Tyler Lu

 

Knowledge Representation and

Machine Learning Group

Department of Computer Science

University of Toronto

10 King's College Road

Toronto, Ontario,

Canada M5S 3G4

Email: tl@cs.toronto.edu

Hello and welcome to my homepage!


I am a PhD student in the Department of Computer Science at the University of Toronto, advised by Craig Boutilier, and affiliated with the Knowledge Representation and Machine Learning groups. I am interested in solving problems that will have a significant positive influence on the world.


My doctoral research centers around group decision making (known as social choice in economics) in the presence of incomplete preferences. Applications of my research are ubiquitous in everyday life. For example, in low-stake decision support where groups of friends need to reach consensus on restaurant choices, vacation destinations, etc., or in high-stake settings, such as elections, and in corporate environments where management might be interested in aggregating opinions from employees.  Our recent IJCAI-11 paper on robust approximation in social choice has allowed for agents (users, employees) to reveal only partial preferences, such as top few choices, while our algorithms can aggregate such preferences and recommend a group choice with provable guarantees on quality (using the concept of minimax regret). Further, if not enough preference is specified to make a good decision ("good" can be user-defined) our algorithms can intelligently elicit the necessary preferences that will lead to a good decision. Our empirical results show that, contrary to worst-case predictions, real preference data exhibit enough patterns that only a fraction of preference information is needed to make optimal or near optimal decisions.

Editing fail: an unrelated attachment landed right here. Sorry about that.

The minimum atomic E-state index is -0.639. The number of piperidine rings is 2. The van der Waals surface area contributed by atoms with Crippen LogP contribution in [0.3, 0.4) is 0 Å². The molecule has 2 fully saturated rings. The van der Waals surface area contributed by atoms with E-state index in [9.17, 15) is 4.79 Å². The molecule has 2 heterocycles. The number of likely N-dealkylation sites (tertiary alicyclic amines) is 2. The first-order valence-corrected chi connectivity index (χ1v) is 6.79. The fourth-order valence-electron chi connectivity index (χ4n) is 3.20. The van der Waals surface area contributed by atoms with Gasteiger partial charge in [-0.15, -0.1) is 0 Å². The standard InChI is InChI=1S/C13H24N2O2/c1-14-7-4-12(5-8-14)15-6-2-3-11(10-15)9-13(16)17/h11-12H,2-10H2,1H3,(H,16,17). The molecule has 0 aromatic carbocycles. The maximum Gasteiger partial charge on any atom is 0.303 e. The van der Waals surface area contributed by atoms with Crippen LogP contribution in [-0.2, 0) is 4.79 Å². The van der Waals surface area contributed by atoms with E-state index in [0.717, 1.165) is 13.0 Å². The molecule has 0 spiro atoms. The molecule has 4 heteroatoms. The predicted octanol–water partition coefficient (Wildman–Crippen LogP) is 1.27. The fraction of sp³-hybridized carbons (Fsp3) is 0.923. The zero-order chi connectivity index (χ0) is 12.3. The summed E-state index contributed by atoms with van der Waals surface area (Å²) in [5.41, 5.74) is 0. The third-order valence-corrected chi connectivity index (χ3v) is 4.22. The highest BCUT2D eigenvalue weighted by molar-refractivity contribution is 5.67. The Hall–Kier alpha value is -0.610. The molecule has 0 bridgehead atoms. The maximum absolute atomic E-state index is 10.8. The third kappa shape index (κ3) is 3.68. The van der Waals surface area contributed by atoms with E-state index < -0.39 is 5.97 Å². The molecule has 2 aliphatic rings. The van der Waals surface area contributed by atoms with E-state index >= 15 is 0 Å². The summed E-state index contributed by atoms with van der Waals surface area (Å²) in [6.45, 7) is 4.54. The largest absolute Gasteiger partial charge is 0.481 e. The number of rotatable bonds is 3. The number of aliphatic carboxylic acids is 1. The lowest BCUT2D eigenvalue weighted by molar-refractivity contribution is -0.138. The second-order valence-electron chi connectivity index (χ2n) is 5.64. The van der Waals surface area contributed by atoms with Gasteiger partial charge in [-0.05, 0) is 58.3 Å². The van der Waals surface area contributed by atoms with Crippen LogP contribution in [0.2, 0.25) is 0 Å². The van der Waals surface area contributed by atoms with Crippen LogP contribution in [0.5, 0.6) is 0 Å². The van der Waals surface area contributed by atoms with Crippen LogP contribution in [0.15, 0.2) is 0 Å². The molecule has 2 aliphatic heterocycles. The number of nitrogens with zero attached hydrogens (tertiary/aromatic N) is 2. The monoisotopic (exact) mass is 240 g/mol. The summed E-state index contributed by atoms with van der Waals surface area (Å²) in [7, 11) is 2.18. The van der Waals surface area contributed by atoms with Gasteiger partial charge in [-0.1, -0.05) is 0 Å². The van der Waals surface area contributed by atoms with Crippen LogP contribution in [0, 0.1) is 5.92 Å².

Because real preferences often have structure, such as similar groups of users, we have been developing (see our ICML-11 paper which, to the best of our knowledge, is the first to learn with pairwise comparisons under non-trivial rank distributions) and applying probabilistic tools from machine learning and statistics to model individual preferences. Such models allow for a variety of principled and informed group (or even personalized) decision-making that fit in a minimax or Bayesian paradigm. See our recent discussion paper in IJCAI-11 social choice workshop.


Before entering doctoral studies, I received my undergraduate and masters (with Shai Ben-David) degrees at the University of Waterloo.